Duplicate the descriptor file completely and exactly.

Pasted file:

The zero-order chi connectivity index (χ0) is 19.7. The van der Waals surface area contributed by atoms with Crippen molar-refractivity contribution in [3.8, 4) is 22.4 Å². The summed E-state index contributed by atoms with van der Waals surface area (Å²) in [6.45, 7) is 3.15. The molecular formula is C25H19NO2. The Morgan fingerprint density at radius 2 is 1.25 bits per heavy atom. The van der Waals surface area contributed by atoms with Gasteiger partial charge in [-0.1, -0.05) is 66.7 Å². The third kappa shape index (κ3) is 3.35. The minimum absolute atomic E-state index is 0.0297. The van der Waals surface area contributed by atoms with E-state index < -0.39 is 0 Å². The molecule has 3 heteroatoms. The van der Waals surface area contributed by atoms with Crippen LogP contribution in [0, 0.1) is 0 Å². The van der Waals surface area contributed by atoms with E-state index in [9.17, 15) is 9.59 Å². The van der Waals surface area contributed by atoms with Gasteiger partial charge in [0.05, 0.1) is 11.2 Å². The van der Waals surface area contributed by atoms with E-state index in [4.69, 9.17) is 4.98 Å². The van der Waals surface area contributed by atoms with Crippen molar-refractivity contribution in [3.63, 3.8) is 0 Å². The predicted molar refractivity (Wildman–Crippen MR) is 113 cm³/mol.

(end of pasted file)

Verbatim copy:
The zero-order chi connectivity index (χ0) is 19.7. The van der Waals surface area contributed by atoms with Crippen molar-refractivity contribution in [3.8, 4) is 22.4 Å². The summed E-state index contributed by atoms with van der Waals surface area (Å²) in [6.45, 7) is 3.15. The molecular formula is C25H19NO2. The Morgan fingerprint density at radius 2 is 1.25 bits per heavy atom. The van der Waals surface area contributed by atoms with Gasteiger partial charge in [-0.1, -0.05) is 66.7 Å². The third kappa shape index (κ3) is 3.35. The minimum absolute atomic E-state index is 0.0297. The van der Waals surface area contributed by atoms with E-state index < -0.39 is 0 Å². The molecule has 3 heteroatoms. The van der Waals surface area contributed by atoms with Crippen LogP contribution in [0, 0.1) is 0 Å². The van der Waals surface area contributed by atoms with E-state index in [9.17, 15) is 9.59 Å². The van der Waals surface area contributed by atoms with Gasteiger partial charge in [0.05, 0.1) is 11.2 Å². The van der Waals surface area contributed by atoms with E-state index in [4.69, 9.17) is 4.98 Å². The van der Waals surface area contributed by atoms with Crippen molar-refractivity contribution in [3.63, 3.8) is 0 Å². The predicted molar refractivity (Wildman–Crippen MR) is 113 cm³/mol.